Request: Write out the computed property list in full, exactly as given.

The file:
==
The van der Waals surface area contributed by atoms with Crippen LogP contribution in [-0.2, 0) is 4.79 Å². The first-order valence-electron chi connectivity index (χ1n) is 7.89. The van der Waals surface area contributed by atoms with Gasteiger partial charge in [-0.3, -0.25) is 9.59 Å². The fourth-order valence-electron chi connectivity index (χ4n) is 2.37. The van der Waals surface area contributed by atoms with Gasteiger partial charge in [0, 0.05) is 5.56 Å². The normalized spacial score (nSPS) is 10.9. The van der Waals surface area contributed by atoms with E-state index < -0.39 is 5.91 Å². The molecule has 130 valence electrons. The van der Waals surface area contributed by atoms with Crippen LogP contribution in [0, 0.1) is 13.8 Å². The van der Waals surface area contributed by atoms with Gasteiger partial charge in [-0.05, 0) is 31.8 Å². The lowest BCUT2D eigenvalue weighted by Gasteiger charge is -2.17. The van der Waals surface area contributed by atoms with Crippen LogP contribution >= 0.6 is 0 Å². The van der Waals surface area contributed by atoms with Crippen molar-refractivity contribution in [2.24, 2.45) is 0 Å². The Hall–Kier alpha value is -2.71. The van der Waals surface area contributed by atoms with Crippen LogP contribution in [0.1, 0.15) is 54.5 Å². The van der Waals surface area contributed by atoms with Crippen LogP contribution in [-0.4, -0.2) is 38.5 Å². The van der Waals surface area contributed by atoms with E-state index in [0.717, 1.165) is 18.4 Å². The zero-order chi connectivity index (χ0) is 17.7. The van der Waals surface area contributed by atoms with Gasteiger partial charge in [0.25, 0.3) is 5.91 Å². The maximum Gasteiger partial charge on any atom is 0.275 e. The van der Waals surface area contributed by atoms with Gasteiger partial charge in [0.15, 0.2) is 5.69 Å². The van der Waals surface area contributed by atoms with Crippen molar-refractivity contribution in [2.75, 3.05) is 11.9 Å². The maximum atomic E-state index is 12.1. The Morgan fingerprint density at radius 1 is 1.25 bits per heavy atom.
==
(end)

The van der Waals surface area contributed by atoms with Crippen LogP contribution in [-0.2, 0) is 4.79 Å². The first-order valence-electron chi connectivity index (χ1n) is 7.89. The van der Waals surface area contributed by atoms with Gasteiger partial charge in [-0.3, -0.25) is 9.59 Å². The fourth-order valence-electron chi connectivity index (χ4n) is 2.37. The van der Waals surface area contributed by atoms with Gasteiger partial charge in [0, 0.05) is 5.56 Å². The normalized spacial score (nSPS) is 10.9. The van der Waals surface area contributed by atoms with E-state index < -0.39 is 5.91 Å². The molecule has 130 valence electrons. The van der Waals surface area contributed by atoms with Crippen LogP contribution in [0, 0.1) is 13.8 Å². The van der Waals surface area contributed by atoms with Gasteiger partial charge in [-0.05, 0) is 31.8 Å². The lowest BCUT2D eigenvalue weighted by Gasteiger charge is -2.17. The van der Waals surface area contributed by atoms with Crippen LogP contribution >= 0.6 is 0 Å². The van der Waals surface area contributed by atoms with Crippen molar-refractivity contribution in [2.24, 2.45) is 0 Å². The Hall–Kier alpha value is -2.71. The van der Waals surface area contributed by atoms with Crippen LogP contribution in [0.1, 0.15) is 54.5 Å². The van der Waals surface area contributed by atoms with Crippen LogP contribution in [-0.4, -0.2) is 38.5 Å². The van der Waals surface area contributed by atoms with E-state index in [0.717, 1.165) is 18.4 Å². The zero-order chi connectivity index (χ0) is 17.7. The van der Waals surface area contributed by atoms with Gasteiger partial charge in [0.25, 0.3) is 5.91 Å². The maximum Gasteiger partial charge on any atom is 0.275 e. The van der Waals surface area contributed by atoms with Gasteiger partial charge in [0.15, 0.2) is 5.69 Å². The van der Waals surface area contributed by atoms with Crippen molar-refractivity contribution in [2.75, 3.05) is 11.9 Å². The maximum atomic E-state index is 12.1. The Morgan fingerprint density at radius 1 is 1.25 bits per heavy atom.